Every once in a while we get a nice clear day here in Seattle, and on some of those days it’s clear enough that you can see “The Mountain”, Mt Rainier that is. At 14,411 feet tall, and boasting 13,211 feet of prominence (relative height), Rainier is big enough to create its own weather. That poses a problem for mountaineers as well as sightseers and photographers as it means that most of the time the mountain is hidden in a shroud of clouds. You either have to be lucky to catch a glimpse, or plan your trip carefully so you have a greater than normal chance.
Since I don’t like rolling the dice, I monitored the weather closely over the course of the past week. I was watching for a break in storm fronts large enough that it would be likely that the mountain would make an appearance. That window came around (conveniently) on saturday/sunday this weekend, so I packed up my new skis and gear and headed out for a quick adventure.
While I didn’t have to go very far to get to my camp, some sections were just a little too steep for my skis and heavy pack, and made for tough going. Next time I’ll need to bring skins too (to help with the steeper sections). In any case, I finally made it to a nice spot that I believed would have a good view, but everything was clouded over when I got to camp. That, combined with the deep snow, made scouting for compositions difficult. When the clouds lifted right around sunset I scrambled around to find a relatively photogenic grouping of trees just 30 yards or so from my camp. I found a more attractive grove the following morning, but alas the weather didn’t cooperate a second time.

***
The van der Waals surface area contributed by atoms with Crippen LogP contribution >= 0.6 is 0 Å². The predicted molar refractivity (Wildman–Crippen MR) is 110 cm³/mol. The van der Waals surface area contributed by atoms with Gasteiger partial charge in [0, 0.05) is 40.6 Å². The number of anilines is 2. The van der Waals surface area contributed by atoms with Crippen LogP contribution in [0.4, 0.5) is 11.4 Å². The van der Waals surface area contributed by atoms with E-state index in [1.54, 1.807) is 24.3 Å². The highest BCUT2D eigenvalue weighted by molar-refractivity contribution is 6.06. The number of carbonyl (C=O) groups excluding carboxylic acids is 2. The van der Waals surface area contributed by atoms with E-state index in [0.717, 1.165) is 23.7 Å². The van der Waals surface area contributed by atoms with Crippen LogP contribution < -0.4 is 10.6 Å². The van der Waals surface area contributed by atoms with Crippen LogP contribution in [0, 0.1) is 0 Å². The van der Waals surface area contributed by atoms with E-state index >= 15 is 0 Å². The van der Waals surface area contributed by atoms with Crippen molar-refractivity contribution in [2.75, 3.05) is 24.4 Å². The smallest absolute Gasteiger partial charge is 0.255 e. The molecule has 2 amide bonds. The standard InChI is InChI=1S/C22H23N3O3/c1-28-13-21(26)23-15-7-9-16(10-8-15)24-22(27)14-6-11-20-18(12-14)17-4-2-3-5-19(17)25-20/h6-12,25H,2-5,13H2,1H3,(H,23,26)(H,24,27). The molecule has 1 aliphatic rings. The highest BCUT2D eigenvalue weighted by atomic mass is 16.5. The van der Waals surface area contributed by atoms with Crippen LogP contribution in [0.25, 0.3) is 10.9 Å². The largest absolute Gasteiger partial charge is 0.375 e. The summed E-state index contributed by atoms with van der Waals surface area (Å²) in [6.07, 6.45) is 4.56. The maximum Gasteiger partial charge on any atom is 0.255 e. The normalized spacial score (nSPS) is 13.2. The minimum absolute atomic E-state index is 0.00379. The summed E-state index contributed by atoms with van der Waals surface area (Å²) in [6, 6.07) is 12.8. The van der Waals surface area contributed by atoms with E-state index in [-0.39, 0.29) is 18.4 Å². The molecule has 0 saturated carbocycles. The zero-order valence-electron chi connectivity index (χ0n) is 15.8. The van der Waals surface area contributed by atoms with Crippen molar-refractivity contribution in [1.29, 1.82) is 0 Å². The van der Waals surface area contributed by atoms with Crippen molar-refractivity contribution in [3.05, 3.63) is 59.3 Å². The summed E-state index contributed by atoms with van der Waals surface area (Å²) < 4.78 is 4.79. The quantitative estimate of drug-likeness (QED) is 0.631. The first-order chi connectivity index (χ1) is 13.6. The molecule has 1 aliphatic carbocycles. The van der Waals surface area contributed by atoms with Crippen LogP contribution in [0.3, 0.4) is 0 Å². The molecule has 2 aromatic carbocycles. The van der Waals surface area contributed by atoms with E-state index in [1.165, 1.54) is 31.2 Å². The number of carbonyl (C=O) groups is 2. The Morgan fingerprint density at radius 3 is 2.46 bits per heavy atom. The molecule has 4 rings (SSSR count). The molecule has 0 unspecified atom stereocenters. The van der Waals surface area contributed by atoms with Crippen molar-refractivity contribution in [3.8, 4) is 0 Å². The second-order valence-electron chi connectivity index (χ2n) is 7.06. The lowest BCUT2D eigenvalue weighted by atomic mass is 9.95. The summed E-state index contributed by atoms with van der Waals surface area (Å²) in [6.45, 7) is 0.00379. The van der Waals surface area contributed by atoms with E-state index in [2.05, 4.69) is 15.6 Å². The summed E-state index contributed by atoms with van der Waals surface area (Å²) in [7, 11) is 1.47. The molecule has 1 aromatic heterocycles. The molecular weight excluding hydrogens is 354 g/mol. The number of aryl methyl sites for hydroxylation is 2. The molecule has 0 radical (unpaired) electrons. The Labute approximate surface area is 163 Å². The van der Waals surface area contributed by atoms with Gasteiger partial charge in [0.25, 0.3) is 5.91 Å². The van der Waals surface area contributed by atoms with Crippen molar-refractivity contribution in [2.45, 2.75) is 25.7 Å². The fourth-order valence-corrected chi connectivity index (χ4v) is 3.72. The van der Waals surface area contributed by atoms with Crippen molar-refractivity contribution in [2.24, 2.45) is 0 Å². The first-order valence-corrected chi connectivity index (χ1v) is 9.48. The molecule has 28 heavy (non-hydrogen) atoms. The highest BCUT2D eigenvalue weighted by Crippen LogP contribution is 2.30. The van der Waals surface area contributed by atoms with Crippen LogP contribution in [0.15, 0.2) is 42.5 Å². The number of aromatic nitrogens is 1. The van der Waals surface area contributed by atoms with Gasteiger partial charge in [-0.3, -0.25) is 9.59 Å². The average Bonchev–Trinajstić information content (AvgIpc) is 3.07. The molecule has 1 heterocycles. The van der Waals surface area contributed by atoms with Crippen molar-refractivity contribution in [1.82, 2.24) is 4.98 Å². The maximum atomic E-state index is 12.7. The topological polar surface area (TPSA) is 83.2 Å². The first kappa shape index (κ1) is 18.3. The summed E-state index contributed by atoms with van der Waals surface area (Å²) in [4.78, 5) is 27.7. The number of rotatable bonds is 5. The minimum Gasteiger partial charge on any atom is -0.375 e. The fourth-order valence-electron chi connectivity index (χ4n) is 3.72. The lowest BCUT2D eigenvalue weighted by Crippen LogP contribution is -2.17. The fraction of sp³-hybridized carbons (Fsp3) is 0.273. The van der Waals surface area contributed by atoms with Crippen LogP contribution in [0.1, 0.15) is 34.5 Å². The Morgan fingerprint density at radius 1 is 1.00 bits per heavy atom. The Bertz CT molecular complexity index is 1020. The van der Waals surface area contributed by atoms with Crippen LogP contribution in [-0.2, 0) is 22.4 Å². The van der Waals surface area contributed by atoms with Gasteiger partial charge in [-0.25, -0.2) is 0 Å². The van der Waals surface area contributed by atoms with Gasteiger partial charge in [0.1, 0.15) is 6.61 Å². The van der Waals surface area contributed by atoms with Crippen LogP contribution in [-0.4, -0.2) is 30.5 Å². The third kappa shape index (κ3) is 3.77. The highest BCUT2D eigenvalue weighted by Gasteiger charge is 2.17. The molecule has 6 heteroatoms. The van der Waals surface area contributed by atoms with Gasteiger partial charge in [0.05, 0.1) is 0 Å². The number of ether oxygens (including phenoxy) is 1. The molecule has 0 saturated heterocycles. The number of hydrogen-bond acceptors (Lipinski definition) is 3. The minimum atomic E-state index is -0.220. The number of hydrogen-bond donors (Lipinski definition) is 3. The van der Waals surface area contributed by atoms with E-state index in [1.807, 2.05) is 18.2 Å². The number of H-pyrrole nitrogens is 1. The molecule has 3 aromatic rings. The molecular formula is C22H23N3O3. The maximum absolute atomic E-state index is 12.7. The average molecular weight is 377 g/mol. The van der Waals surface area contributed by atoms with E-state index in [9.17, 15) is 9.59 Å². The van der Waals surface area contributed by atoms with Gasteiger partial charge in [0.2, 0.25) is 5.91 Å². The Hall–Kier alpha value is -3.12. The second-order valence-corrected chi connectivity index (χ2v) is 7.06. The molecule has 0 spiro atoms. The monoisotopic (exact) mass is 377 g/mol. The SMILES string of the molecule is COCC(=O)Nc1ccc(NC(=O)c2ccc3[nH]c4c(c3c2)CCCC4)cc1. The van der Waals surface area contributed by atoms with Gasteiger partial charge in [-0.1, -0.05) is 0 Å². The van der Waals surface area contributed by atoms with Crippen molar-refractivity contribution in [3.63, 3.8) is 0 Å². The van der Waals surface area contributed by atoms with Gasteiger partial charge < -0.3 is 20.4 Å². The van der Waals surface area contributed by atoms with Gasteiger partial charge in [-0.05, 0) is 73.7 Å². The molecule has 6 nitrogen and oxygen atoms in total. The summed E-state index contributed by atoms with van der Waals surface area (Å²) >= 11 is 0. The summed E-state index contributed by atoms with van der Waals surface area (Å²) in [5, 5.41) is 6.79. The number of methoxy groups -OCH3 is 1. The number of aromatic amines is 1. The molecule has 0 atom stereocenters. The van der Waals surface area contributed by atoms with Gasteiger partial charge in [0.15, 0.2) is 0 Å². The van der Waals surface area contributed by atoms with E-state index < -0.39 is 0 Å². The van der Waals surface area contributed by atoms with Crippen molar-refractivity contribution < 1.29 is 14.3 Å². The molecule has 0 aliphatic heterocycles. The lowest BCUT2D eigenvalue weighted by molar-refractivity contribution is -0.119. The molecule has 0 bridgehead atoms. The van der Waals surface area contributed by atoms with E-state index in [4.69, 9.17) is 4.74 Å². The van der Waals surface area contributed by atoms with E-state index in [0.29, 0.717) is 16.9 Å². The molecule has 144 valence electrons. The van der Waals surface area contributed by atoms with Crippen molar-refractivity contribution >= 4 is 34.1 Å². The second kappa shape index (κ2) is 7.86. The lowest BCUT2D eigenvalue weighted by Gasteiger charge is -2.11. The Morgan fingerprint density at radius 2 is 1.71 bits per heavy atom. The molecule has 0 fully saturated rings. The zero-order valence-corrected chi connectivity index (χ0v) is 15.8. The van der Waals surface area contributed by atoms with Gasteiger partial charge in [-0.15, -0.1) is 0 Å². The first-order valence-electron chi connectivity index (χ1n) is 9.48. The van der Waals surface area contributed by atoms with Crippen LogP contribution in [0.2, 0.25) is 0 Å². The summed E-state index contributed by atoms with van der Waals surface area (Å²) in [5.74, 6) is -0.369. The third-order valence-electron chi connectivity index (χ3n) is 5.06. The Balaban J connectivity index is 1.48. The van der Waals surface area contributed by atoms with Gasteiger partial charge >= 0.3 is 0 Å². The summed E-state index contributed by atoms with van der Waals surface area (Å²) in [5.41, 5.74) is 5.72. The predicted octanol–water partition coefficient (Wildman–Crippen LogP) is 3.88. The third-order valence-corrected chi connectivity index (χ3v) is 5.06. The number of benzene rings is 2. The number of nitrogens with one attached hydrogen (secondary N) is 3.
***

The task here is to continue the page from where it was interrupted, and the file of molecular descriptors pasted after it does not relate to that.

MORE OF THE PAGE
That may look like a lot of snow. Well, it is. Rainier averages 630 inches of snowfall every year, with a record set in 1971-1972 for 1,122 inches, that’s 93.5 feet of snowfall! Two feet of fresh snow had fallen over the course of last week (on top of an already ample base pack), so there was plenty of powder to play in.
When you look around at all that snow, it’s hard to believe that in 5 months time it will all be gone (well, except for the glaciers on Rainier), and in its place will be lush meadows with some of the most prolific wildflower displays you can find anywhere in the world. The combination of the rich volcanic soils and the incredible amounts of snowfall make this a true summer paradise, for the 2-4 weeks of summer that it actually gets! Below is an image from a trip I made back in 2008 – I can’t wait to see these flowers again later this summer. Though I must say I love how there’s no mosquitoes in the winter time!